Gold Fields and EDL power up 4MW of PV at Western Australia mine

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The development at Agnew. Credit: the Australian Renewable Energy Agency (ARENA).

A hybrid plant developed by EDL that comprises 4MW of solar and 19MW of gas and diesel was fired up at a Gold Fields mine in Western Australia on Wednesday.

The plant is the first phase of an ambitious AU$112 million (US$76 million) development at the gold operation that will ultimately mix wind, solar, storage and fossil fuel generation.

Renewables are ultimately expected to cover at least 50% of the mine’s power requirements, although the project's backers say load shedding, renewables forecasting and load control management could increase that share.

The next stage of the project, already under construction, will see the roll-out of an additional 18MW of wind generation, a 13MW battery storage system and an advanced microgrid control system. Development is expected to complete by mid-2020.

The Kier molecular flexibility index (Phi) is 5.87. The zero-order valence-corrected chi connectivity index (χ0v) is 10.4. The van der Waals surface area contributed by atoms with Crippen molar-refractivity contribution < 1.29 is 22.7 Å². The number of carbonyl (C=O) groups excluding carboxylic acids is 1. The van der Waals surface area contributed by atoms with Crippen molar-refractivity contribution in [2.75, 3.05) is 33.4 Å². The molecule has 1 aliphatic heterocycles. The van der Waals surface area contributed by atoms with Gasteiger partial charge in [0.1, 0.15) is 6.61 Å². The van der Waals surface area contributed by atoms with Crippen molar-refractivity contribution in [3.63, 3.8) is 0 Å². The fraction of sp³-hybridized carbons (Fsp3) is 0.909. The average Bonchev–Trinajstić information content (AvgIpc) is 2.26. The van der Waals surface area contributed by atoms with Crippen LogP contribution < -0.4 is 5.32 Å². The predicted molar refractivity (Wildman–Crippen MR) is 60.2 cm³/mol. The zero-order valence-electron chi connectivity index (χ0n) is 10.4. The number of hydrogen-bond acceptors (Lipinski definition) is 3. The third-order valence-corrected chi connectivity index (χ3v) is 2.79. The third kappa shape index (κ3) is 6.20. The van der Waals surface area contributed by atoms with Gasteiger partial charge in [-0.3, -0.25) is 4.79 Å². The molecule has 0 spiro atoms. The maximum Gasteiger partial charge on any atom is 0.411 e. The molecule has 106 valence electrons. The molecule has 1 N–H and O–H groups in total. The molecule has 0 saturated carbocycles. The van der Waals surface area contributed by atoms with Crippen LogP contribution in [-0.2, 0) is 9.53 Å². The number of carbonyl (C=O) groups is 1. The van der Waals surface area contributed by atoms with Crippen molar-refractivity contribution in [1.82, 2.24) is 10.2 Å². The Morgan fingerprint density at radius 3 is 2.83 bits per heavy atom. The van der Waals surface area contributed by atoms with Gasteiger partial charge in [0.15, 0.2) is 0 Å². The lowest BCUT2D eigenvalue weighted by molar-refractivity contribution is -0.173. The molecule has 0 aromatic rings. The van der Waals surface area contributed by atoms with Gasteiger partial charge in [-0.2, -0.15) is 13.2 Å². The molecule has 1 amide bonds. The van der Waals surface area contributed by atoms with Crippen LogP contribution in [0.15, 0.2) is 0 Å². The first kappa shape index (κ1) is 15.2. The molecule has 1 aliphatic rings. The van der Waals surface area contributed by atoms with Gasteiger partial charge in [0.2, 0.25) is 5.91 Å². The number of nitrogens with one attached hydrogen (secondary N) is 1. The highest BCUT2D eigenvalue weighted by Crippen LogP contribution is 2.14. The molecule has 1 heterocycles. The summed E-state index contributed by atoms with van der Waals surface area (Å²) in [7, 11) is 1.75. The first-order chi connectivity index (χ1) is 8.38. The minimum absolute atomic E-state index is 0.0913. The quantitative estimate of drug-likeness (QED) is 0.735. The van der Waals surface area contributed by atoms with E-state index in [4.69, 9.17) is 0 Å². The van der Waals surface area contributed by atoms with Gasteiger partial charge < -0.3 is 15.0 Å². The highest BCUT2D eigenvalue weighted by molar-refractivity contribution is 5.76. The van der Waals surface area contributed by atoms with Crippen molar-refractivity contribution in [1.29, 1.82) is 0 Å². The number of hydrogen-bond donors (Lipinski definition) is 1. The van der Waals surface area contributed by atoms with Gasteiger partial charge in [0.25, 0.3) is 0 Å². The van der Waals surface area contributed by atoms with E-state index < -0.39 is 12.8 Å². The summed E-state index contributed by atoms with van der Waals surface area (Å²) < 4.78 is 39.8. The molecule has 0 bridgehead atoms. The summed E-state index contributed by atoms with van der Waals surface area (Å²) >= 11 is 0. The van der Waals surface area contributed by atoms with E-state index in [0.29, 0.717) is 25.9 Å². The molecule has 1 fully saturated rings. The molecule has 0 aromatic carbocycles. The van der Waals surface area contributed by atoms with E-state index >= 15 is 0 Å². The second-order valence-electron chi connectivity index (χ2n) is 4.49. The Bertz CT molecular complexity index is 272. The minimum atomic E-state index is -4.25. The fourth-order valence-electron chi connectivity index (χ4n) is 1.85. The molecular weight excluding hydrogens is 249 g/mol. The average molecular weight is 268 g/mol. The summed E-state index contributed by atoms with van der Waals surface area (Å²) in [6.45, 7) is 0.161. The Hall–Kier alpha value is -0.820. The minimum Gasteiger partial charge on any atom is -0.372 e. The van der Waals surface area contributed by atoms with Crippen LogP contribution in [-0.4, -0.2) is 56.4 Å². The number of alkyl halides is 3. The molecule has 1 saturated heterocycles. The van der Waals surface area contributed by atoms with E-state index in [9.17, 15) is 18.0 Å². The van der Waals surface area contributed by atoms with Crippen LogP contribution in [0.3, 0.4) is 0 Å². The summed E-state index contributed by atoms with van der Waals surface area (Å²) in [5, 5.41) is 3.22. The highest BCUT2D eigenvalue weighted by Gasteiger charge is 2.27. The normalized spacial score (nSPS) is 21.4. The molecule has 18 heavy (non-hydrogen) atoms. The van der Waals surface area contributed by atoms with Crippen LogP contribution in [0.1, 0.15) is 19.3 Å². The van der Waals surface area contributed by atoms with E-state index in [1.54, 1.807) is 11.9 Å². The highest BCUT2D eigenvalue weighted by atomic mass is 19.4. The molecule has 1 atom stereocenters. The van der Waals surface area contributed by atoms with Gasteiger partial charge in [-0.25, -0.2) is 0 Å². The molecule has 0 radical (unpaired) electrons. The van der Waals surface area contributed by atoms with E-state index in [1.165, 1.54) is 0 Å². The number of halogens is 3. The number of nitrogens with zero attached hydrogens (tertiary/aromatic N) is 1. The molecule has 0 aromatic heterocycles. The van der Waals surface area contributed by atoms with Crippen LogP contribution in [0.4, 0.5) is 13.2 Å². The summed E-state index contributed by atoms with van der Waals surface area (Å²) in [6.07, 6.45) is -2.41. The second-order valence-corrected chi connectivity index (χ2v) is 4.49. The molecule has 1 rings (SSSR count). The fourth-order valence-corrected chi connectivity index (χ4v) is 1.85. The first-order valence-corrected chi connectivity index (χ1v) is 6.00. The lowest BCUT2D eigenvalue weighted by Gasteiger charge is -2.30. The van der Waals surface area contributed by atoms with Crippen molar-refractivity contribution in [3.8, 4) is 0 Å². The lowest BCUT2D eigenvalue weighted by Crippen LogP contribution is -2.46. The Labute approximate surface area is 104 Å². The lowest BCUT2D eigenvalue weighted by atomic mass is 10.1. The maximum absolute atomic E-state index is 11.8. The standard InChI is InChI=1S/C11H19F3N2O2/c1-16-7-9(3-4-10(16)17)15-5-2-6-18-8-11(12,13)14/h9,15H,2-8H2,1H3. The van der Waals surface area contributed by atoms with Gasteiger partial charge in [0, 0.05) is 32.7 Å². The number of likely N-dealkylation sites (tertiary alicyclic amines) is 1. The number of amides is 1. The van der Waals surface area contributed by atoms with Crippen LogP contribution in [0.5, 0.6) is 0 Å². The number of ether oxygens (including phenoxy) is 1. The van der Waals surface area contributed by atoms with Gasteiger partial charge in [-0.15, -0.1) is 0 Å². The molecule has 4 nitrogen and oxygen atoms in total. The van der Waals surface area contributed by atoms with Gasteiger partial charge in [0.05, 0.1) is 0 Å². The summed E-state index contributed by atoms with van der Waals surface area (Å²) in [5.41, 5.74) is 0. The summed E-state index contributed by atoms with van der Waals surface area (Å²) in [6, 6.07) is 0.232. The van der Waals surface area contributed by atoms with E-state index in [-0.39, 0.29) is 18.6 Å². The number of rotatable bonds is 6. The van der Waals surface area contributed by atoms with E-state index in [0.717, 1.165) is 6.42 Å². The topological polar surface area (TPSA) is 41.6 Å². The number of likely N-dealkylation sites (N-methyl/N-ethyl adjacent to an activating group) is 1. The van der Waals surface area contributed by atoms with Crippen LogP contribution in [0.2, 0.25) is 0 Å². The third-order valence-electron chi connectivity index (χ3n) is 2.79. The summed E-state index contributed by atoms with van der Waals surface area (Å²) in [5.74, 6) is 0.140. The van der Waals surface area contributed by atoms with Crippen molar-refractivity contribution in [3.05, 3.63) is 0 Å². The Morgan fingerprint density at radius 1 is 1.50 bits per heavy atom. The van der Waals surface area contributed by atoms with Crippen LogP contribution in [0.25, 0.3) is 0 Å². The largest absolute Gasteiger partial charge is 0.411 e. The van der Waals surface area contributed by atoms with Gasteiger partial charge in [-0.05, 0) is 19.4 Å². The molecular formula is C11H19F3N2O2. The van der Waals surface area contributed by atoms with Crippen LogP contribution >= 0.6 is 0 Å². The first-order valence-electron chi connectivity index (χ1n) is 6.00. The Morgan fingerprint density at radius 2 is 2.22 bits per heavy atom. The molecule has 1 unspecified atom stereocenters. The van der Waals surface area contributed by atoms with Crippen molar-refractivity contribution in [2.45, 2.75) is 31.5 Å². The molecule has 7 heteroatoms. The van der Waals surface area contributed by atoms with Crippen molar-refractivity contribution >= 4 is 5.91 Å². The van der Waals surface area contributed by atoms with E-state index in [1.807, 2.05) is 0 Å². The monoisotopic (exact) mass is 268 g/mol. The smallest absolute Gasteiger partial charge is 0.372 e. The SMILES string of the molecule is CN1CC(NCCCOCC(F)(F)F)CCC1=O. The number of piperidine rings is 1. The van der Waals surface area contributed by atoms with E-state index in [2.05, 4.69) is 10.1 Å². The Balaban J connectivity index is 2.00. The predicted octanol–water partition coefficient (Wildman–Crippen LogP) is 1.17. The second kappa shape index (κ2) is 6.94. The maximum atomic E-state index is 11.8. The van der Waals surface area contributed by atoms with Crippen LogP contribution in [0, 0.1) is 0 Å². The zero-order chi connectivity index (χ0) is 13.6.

EDL, which is contracted to design, construct and own the microgrid, has signed an agreement with Gold Fields for 10 years. The power producer hired the Australian arm of German renewables developer Juwi to develop the project’s single-axis tracking PV plant earlier this year.

Stuart Matthews, the executive vice president of Australasia for Gold Fields said on Wednesday in a prepared statement that he hoped the project would set a precedent. “We are hopeful that this will also enable other companies to consider the options for decarbonising their operations,” he said.

The Australian government contributed AU$13.5 million (US$9.1 million) in recoupable finance to the project through the Australian Renewable Energy Agency (ARENA).

This is not Gold Fields' first foray into solar power. Earlier this year, the firm signed a contract with British power generation equipment provider Aggreko to build and operate an 8MWp/2MW hybrid solar-thermal-battery storage system at its Granny Smith operation in Western Australia.

Other miners on the Australian market are turning to clean energy. Oz Minerals said in August it would consider renewables at its forthcoming West Musgrave nickel-copper operation in Western Australia, just months after announcing that it would trial a wind-solar-storage plant at its Carrapateena copper-gold mine in South Australia.

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